Wait ’till next year

On Opening Day, Wrigley Field upgrades remain unfinished

The new Jumbotron helps describe the feelings of every fan sporting Cubbie blue

Robert Marion Ellerhorst

The new Jumbotron helps describe the feelings of every fan sporting Cubbie blue

We are only through the first game of the season, and the Chicago Cubs already have two losses on their resume.

On Opening Night, April 5th the Cubbies were shut out by the St. Louis Cardinals 3-0, looking like the typical losers we have learned to accept as the underachiever in the NL Central. But what really stood out are the major renovations, or lack thereof, their historic ballpark has undergone since last season.

Wrigley Field has decided to modernize with a brand new 3,900 square-foot video board in left field, to go along with numerous other construction projects to bring Wrigley up-to-date with the ballparks of today.

But as luck would have it, plans to demolish and reconstruct the outfield bleachers were disrupted by a brutal Chicago winter.  Delays to the project mean they are now scheduled to complete the left and center field bleachers by May 11, with seats in right field due sometime in June.

Seats in the outfield were covered with tarps commemorating the late, great Ernie Banks; a good move to turn a negative situation into a classy one. But the sights of cranes, forklifts, construction helmets, and disrepair made it feel more like a junkyard than a baseball cathedral.

The main reason Wrigley was a hot ticket was its old school vibe and the nostalgia of the great memories had throughout the years. The recent renovations actually contradict the main reason people have been going to the stadium despite all of the losing seasons the Cubs have produced.

What’s even worse, fans that attended the Opening Night game had to deal with the limited number of restrooms available due to the construction, standing in lines as long as 45 minutes, with some choosing to utilize their own empty beer cups.

The Cubs have promised to introduce port-o-lets to the park as soon as possible until the bathroom situation is resolved.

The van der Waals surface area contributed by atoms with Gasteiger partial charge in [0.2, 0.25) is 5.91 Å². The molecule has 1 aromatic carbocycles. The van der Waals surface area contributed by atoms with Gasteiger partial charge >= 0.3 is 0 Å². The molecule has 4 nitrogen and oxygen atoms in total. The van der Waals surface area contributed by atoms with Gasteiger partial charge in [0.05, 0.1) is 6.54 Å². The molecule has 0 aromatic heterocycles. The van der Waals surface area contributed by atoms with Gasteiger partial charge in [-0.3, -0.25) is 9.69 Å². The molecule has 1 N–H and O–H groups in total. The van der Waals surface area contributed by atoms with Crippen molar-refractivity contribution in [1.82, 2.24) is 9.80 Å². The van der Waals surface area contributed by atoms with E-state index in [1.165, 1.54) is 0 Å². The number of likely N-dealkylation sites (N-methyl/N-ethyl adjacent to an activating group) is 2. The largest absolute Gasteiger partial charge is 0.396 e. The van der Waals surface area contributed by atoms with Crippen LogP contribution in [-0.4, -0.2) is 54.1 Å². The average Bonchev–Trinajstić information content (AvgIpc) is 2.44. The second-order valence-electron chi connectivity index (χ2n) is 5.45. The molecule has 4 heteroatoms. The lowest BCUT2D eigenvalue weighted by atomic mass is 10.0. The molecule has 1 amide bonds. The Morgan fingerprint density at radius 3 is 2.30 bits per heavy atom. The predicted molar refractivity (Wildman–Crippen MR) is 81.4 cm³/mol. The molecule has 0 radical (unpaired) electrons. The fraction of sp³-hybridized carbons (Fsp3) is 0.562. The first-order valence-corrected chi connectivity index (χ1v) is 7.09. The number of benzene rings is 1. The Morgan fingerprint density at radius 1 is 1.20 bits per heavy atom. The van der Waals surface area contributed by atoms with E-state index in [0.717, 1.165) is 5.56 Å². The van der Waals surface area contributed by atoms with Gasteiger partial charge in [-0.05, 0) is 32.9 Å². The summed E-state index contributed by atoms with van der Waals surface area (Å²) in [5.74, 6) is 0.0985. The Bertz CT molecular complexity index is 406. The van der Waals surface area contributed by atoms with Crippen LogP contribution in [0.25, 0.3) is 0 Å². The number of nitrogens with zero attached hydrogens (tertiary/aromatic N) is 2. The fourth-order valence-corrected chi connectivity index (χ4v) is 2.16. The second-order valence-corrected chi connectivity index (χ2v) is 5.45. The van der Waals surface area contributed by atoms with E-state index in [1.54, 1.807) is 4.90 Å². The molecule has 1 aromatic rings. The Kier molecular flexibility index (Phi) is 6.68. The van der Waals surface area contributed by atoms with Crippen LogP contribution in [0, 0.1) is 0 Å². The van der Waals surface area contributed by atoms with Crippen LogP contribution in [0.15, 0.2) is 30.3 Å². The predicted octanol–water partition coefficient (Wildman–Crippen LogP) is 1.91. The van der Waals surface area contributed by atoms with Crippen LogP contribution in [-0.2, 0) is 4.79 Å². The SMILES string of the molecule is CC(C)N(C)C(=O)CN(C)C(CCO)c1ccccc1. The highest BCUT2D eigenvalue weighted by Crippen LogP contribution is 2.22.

But a number of factors other than bad weather are to blame for the construction delays. A good number of well-documented complains and lawsuits from neighboring rooftop owners have pushed back deadlines and due dates, despite the Cubs winning nearly every court case.

The neighbors have complained that the new video board would hinder the views from people sitting in their seats, and that the Cubs are violating a contract the two parties signed back in the day, but the court is leaning in the Cubs favor, allowing them to continue construction.

Different opinions have been shared and some favor the attempts of the team to modernize the field. But others hold a more purist view and think that the new upgrades are a travesty to Wrigley’s legacy.

Jerry Pritikin, a Cubs fan known as a legend to local Chicagoans, with this signature nickname “Bleacher Creature” voices the purist view of the recent changes.

“It’s blasphemous. I wish they had done it after I had died. It’s like someone going to the Grand Canyon and putting billboards all over it,” said Pritikin.

Whatever opinion you might have, you can’t deny that it will never again be the Wrigley Field that we once knew. Going to a game at Wrigley is like being back in the golden age of baseball, where peanuts, cracker jacks, and hot dogs were gourmet edibles, and sportsmanship was the PED everyone used.

Even starting pitcher Jason Hammel commented that the ballpark “looks like Baghdad”, but still believes that “there is a pot of gold at the end of the rainbow.”

A few years ago, when I was lucky enough to see a game at Wrigley myself, I got a real taste of what true baseball was really like in my parents’ age. With these new changes to the experience, I am just happy that I was able to visit while it was still the Wrigley that everyone remembers.

In more ways than one, this seems to be nothing more than another “rebuilding” season for the team that has been so kind to give the Redlegs a few easy W’s every season for the past century.

Let’s all just be glad that baseball season is finally here, and look forward to the great memories to be made this season!